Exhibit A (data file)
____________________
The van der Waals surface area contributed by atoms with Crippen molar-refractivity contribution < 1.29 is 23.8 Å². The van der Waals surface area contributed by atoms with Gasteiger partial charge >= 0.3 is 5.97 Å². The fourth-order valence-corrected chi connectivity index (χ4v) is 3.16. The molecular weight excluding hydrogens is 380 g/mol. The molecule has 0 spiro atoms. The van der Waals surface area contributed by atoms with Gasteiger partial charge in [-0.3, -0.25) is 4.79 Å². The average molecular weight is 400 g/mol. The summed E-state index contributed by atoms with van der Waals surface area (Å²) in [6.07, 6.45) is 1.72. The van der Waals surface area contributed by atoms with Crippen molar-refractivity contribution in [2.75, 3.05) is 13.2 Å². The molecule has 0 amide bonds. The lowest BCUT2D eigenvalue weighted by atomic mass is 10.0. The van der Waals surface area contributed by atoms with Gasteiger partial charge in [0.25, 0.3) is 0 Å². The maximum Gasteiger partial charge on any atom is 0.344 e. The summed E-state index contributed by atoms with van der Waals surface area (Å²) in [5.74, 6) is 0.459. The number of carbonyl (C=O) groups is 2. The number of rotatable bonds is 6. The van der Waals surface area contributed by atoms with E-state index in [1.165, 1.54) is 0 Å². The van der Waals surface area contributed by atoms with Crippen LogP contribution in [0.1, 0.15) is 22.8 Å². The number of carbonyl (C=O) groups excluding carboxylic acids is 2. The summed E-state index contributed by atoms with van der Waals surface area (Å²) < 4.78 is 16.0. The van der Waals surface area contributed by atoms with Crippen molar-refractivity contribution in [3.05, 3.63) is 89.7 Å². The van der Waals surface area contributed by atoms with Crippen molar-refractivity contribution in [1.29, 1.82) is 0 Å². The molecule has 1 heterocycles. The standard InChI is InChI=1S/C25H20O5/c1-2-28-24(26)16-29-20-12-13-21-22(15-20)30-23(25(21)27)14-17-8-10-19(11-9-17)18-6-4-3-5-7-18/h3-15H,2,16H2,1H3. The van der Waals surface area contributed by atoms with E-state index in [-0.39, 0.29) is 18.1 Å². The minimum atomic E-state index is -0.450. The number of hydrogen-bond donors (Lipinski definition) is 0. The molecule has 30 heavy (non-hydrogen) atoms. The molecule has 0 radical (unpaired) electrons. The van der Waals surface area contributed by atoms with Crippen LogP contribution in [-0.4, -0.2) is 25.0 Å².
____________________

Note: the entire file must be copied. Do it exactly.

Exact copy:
The van der Waals surface area contributed by atoms with Crippen molar-refractivity contribution < 1.29 is 23.8 Å². The van der Waals surface area contributed by atoms with Gasteiger partial charge >= 0.3 is 5.97 Å². The fourth-order valence-corrected chi connectivity index (χ4v) is 3.16. The molecular weight excluding hydrogens is 380 g/mol. The molecule has 0 spiro atoms. The van der Waals surface area contributed by atoms with Gasteiger partial charge in [-0.3, -0.25) is 4.79 Å². The average molecular weight is 400 g/mol. The summed E-state index contributed by atoms with van der Waals surface area (Å²) in [6.07, 6.45) is 1.72. The van der Waals surface area contributed by atoms with Crippen molar-refractivity contribution in [2.75, 3.05) is 13.2 Å². The molecule has 0 amide bonds. The lowest BCUT2D eigenvalue weighted by atomic mass is 10.0. The van der Waals surface area contributed by atoms with Gasteiger partial charge in [0.25, 0.3) is 0 Å². The maximum Gasteiger partial charge on any atom is 0.344 e. The summed E-state index contributed by atoms with van der Waals surface area (Å²) in [5.74, 6) is 0.459. The number of carbonyl (C=O) groups is 2. The number of rotatable bonds is 6. The van der Waals surface area contributed by atoms with E-state index in [1.165, 1.54) is 0 Å². The van der Waals surface area contributed by atoms with Crippen LogP contribution in [0.1, 0.15) is 22.8 Å². The number of carbonyl (C=O) groups excluding carboxylic acids is 2. The summed E-state index contributed by atoms with van der Waals surface area (Å²) < 4.78 is 16.0. The van der Waals surface area contributed by atoms with Crippen molar-refractivity contribution in [3.05, 3.63) is 89.7 Å². The van der Waals surface area contributed by atoms with Crippen molar-refractivity contribution in [1.29, 1.82) is 0 Å². The molecule has 1 heterocycles. The standard InChI is InChI=1S/C25H20O5/c1-2-28-24(26)16-29-20-12-13-21-22(15-20)30-23(25(21)27)14-17-8-10-19(11-9-17)18-6-4-3-5-7-18/h3-15H,2,16H2,1H3. The van der Waals surface area contributed by atoms with E-state index in [-0.39, 0.29) is 18.1 Å². The minimum atomic E-state index is -0.450. The number of hydrogen-bond donors (Lipinski definition) is 0. The molecule has 30 heavy (non-hydrogen) atoms. The molecule has 0 radical (unpaired) electrons. The van der Waals surface area contributed by atoms with Crippen LogP contribution in [-0.4, -0.2) is 25.0 Å².